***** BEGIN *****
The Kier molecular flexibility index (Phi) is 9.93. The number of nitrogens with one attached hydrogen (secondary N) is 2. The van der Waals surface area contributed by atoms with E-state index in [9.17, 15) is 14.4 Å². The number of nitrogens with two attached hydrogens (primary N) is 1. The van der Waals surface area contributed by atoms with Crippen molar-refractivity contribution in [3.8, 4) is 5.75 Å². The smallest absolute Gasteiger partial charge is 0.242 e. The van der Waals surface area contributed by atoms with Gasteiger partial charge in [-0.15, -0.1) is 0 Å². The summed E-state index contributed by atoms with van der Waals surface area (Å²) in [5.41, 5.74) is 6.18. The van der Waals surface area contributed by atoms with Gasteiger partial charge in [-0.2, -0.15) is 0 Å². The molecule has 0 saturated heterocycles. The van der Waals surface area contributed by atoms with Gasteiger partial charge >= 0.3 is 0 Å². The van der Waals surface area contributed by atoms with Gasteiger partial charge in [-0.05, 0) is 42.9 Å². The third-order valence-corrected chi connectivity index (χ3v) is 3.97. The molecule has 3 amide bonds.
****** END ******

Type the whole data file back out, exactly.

The Kier molecular flexibility index (Phi) is 9.93. The number of nitrogens with one attached hydrogen (secondary N) is 2. The van der Waals surface area contributed by atoms with E-state index in [9.17, 15) is 14.4 Å². The number of nitrogens with two attached hydrogens (primary N) is 1. The van der Waals surface area contributed by atoms with Crippen molar-refractivity contribution in [3.8, 4) is 5.75 Å². The smallest absolute Gasteiger partial charge is 0.242 e. The van der Waals surface area contributed by atoms with Gasteiger partial charge in [-0.15, -0.1) is 0 Å². The summed E-state index contributed by atoms with van der Waals surface area (Å²) in [5.41, 5.74) is 6.18. The van der Waals surface area contributed by atoms with Gasteiger partial charge in [-0.2, -0.15) is 0 Å². The molecule has 0 saturated heterocycles. The van der Waals surface area contributed by atoms with Gasteiger partial charge >= 0.3 is 0 Å². The van der Waals surface area contributed by atoms with Gasteiger partial charge in [-0.05, 0) is 42.9 Å². The third-order valence-corrected chi connectivity index (χ3v) is 3.97. The molecule has 3 amide bonds.